My vehicle got broken into 3 times within a year. I was getting tired of going down to my car, and then feeling violated after realizing someone had broken into it. I was also getting tired of paying the deductible to get the car fixed after each break-in. I needed to find a solution! With so many things these days being ‘cloud-based’, ‘always on’, or ‘IoT connected’, I found it odd that there isn’t a large market of dashcams battling it out in this arena. Cellular connected “smart” dashcams seem to be a fairly new-ish niche in the dashcam market and there are currently only a few players. The Owlcam dashcam caught my eye early on in my searching and ultimately, in the end, they are who I chose to use as the dashcam on my vehicle for now. Other brands/vendors are now making products though, so it’ll be interesting to see how this niche matures and what sort of dash cameras and features will become available.
So I’m creating this writeup as I wasn’t able to find a lot of info about Owlcam when I was looking into dash cameras. There were a few mixed reviews that were helpful, highlighting the good features and those that still needed improvement. And a few bad reviews I found of Owlcam that were usually not of the camera itself but related more toward the business of what happened when the original startup was bought out (ie – service interruptions and service cost increase).
Important note: This review consists purely of my own opinions and feelings about the Owlcam device. I have not been compensated in any way.
I’ll be reviewing the Owlcam 5.0 in this article, it’s Owlcam’s newest camera. Its main improvements include IR LEDs to better light up the interior of the vehicle – even in pure darkness, 160GB onboard storage which equates to 160 hours of video, and a new “OK Presto, I’m being pulled over.” voice command to record your interaction with any law enforcement.
Like its predecessors, it still includes 4G LTE, A.I. surveillance, live video view into the vehicle, two-way talk with the vehicle (great for parents of driving teens), voice tagging, anti-theft beacon, video history, real-time alerts and notifications, and reports you can forward to your insurer to expedite your claim. One feature (or rather perk that I hope I never have to use) that I really love about Owlcam is that if someone breaks into your vehicle and steals your dashcam, they will replace it for you if you provide them with the video and police report. Since your video gets pushed to the cloud, it’s not a problem to retrieve. If that were to happen with any other brand of dashcam, you’d have to drop both the cash to replace the camera on your own and then dole out your insurance deductible to fix your ride.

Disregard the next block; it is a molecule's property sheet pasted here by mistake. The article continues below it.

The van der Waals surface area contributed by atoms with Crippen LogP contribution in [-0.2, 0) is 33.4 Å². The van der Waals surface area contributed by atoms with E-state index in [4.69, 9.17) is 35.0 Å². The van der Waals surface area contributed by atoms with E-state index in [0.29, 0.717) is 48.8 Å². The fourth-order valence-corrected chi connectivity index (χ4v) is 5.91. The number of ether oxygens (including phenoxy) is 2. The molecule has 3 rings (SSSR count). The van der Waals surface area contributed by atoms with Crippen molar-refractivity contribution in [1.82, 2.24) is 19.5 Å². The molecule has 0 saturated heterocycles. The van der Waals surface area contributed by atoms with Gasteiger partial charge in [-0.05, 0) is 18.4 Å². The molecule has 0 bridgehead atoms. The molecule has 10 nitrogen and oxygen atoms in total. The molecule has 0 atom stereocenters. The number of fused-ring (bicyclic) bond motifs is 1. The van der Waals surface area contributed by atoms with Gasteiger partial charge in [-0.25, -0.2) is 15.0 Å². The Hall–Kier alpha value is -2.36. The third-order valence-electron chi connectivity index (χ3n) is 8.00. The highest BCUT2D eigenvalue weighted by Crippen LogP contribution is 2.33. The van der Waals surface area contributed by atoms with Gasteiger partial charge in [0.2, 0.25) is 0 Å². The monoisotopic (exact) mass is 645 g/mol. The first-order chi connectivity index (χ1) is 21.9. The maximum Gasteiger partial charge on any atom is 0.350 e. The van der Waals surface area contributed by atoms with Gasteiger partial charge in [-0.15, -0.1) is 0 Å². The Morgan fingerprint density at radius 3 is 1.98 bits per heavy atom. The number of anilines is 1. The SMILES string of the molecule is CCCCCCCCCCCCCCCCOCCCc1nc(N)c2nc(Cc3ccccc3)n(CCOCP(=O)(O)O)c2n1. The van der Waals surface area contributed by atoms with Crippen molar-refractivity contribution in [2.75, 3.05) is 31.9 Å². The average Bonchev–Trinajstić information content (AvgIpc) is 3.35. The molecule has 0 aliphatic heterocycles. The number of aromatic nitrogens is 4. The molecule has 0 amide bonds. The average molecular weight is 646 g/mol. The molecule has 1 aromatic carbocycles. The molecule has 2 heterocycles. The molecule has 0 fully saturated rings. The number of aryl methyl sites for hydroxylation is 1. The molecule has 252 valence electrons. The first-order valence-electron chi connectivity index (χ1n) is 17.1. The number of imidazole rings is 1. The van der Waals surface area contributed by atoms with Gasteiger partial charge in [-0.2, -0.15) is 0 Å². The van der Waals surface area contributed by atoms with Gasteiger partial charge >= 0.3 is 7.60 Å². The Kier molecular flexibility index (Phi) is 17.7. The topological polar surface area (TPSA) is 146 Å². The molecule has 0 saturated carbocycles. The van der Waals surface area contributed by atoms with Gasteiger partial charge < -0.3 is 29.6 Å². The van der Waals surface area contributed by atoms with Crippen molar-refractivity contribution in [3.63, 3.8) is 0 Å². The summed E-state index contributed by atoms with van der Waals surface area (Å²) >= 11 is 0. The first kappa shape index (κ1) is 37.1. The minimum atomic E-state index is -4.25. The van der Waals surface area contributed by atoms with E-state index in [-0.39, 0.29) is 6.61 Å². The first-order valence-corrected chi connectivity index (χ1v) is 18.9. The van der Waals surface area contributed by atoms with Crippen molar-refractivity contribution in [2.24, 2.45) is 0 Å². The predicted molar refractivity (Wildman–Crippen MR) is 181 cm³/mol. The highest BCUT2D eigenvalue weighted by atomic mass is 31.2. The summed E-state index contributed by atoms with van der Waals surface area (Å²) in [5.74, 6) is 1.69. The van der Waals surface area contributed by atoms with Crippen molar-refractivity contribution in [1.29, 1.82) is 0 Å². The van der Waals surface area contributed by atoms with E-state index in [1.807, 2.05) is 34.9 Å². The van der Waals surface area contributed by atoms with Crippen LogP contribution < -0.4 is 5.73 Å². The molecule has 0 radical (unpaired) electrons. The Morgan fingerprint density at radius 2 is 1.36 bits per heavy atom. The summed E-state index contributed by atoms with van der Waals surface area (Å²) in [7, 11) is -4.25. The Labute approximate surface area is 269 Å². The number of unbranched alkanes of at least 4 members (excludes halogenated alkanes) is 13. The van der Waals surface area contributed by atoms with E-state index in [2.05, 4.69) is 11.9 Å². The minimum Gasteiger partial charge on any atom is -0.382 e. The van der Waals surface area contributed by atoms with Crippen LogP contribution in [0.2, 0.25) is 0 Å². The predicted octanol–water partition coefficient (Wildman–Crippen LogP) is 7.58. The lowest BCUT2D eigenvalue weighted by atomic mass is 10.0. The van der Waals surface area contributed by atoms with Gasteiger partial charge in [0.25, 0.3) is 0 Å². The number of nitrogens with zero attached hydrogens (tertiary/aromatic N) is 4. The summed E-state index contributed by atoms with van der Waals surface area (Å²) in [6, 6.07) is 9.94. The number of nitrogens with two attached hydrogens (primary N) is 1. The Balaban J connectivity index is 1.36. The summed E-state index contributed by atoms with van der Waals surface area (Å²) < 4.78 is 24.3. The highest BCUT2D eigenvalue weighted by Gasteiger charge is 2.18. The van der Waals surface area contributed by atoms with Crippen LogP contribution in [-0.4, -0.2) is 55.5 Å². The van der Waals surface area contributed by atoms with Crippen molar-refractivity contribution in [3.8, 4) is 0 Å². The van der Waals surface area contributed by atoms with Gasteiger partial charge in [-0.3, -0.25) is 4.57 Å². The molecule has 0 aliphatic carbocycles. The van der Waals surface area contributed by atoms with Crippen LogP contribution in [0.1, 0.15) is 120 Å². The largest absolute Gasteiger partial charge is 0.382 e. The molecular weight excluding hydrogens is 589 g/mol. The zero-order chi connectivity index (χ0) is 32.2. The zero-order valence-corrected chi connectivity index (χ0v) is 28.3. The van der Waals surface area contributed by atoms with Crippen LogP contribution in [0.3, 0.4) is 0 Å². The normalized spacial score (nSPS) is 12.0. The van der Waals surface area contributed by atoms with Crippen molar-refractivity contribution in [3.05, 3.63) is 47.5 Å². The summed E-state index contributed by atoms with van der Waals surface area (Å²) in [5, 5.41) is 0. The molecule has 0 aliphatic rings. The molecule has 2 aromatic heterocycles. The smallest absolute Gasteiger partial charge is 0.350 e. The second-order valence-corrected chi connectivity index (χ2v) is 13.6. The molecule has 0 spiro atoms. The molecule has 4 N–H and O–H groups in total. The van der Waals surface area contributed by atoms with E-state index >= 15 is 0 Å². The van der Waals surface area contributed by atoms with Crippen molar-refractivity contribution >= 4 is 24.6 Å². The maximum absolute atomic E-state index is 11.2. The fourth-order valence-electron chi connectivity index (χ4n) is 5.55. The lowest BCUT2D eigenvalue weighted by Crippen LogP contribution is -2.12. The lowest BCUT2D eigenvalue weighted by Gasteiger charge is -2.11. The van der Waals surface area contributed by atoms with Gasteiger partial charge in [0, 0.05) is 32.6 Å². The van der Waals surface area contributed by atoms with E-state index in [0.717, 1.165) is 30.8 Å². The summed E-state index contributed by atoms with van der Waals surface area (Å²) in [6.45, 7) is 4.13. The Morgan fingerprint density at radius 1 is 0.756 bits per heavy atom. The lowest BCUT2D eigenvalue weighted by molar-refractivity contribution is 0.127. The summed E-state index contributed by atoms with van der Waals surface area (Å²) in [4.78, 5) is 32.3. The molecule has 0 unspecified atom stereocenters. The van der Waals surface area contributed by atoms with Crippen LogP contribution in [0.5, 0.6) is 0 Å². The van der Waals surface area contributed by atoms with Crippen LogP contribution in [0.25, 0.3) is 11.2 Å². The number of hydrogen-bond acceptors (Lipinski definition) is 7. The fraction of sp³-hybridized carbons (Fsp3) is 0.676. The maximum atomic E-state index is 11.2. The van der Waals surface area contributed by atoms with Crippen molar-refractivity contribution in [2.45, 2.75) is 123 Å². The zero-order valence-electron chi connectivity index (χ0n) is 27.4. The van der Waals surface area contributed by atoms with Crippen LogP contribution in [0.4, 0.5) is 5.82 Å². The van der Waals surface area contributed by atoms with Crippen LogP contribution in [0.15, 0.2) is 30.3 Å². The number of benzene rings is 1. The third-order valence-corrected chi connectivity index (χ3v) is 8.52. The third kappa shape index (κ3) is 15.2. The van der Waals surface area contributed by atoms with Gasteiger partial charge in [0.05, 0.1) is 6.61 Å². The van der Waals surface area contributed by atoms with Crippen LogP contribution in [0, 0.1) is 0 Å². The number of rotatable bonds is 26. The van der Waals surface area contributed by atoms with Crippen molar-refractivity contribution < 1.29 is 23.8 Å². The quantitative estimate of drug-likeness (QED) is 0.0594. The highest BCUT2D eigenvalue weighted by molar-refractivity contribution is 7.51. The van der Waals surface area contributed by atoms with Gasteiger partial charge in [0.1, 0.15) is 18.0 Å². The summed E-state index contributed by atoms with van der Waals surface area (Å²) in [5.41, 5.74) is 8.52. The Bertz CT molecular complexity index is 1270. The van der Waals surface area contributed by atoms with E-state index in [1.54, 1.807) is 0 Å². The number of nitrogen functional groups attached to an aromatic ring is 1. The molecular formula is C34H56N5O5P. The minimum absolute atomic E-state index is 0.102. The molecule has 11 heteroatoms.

The box is nothing fancy. It lists all of the dash camera’s specs on it.
It opens up and has a card describing everything that is inside the box and instructions.
The OwlCam is small enough that it easily fits into the palm of my hand.
It was pretty easy to plug the connector into my vehicle’s OBD port and route the cable up to the center of my windshield. I used their tool to tuck the cable out of view. I then attached the appropriate tailpiece for my vehicle for the mount and stuck it up in my front window. The camera has a magnetic point on the bottom of it that “snaps” onto the mount. That was it. In less than 15 minutes, I had opened everything, read the instructions, and installed it in my vehicle. So simple!
I download the Owlcam app from the App Store before I had gone out to install my dashcam. After I mounted the Owlcam, I started the car which also turned on the Owlcam. When you first start the OwlCam it will display a QR code. From the OwlCam app, you can scan the QR code and it will join/link your OwlCam to your account. I was instantly able to start viewing a live feed from my Owlcam. That part of the setup only took a couple of minutes and it too was simple! The app itself is pretty easy and intuitive to tap thru and find either the settings or the video clips you have saved.